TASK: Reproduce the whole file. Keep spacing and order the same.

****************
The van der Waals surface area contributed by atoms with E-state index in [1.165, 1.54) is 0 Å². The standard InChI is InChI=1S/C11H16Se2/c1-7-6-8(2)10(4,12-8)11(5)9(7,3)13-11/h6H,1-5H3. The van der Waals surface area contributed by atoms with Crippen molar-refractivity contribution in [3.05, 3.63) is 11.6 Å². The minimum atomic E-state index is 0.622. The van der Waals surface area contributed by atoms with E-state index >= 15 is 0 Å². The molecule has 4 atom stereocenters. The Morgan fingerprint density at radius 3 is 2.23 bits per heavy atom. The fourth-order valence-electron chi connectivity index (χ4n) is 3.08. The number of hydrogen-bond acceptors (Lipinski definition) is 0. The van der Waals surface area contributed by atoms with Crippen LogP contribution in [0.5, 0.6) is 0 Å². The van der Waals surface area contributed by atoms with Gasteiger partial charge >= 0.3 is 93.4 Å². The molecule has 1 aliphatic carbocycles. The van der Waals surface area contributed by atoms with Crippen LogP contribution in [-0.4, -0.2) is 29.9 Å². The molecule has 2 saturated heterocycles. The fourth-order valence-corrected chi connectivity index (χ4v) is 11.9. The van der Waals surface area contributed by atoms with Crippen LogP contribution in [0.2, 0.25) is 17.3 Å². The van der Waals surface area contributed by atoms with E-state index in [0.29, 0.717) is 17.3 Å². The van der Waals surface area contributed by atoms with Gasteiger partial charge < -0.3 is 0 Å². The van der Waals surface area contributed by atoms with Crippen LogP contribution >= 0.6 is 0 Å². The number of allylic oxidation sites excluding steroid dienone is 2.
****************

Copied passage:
The van der Waals surface area contributed by atoms with E-state index in [1.165, 1.54) is 0 Å². The standard InChI is InChI=1S/C11H16Se2/c1-7-6-8(2)10(4,12-8)11(5)9(7,3)13-11/h6H,1-5H3. The van der Waals surface area contributed by atoms with Crippen molar-refractivity contribution in [3.05, 3.63) is 11.6 Å². The minimum atomic E-state index is 0.622. The van der Waals surface area contributed by atoms with E-state index >= 15 is 0 Å². The molecule has 4 atom stereocenters. The Morgan fingerprint density at radius 3 is 2.23 bits per heavy atom. The fourth-order valence-electron chi connectivity index (χ4n) is 3.08. The number of hydrogen-bond acceptors (Lipinski definition) is 0. The van der Waals surface area contributed by atoms with Crippen LogP contribution in [0.5, 0.6) is 0 Å². The van der Waals surface area contributed by atoms with Gasteiger partial charge >= 0.3 is 93.4 Å². The molecule has 1 aliphatic carbocycles. The van der Waals surface area contributed by atoms with Crippen LogP contribution in [-0.4, -0.2) is 29.9 Å². The molecule has 2 saturated heterocycles. The fourth-order valence-corrected chi connectivity index (χ4v) is 11.9. The van der Waals surface area contributed by atoms with Crippen LogP contribution in [0.2, 0.25) is 17.3 Å². The van der Waals surface area contributed by atoms with E-state index in [0.29, 0.717) is 17.3 Å². The van der Waals surface area contributed by atoms with Gasteiger partial charge < -0.3 is 0 Å². The van der Waals surface area contributed by atoms with Crippen LogP contribution >= 0.6 is 0 Å². The number of allylic oxidation sites excluding steroid dienone is 2.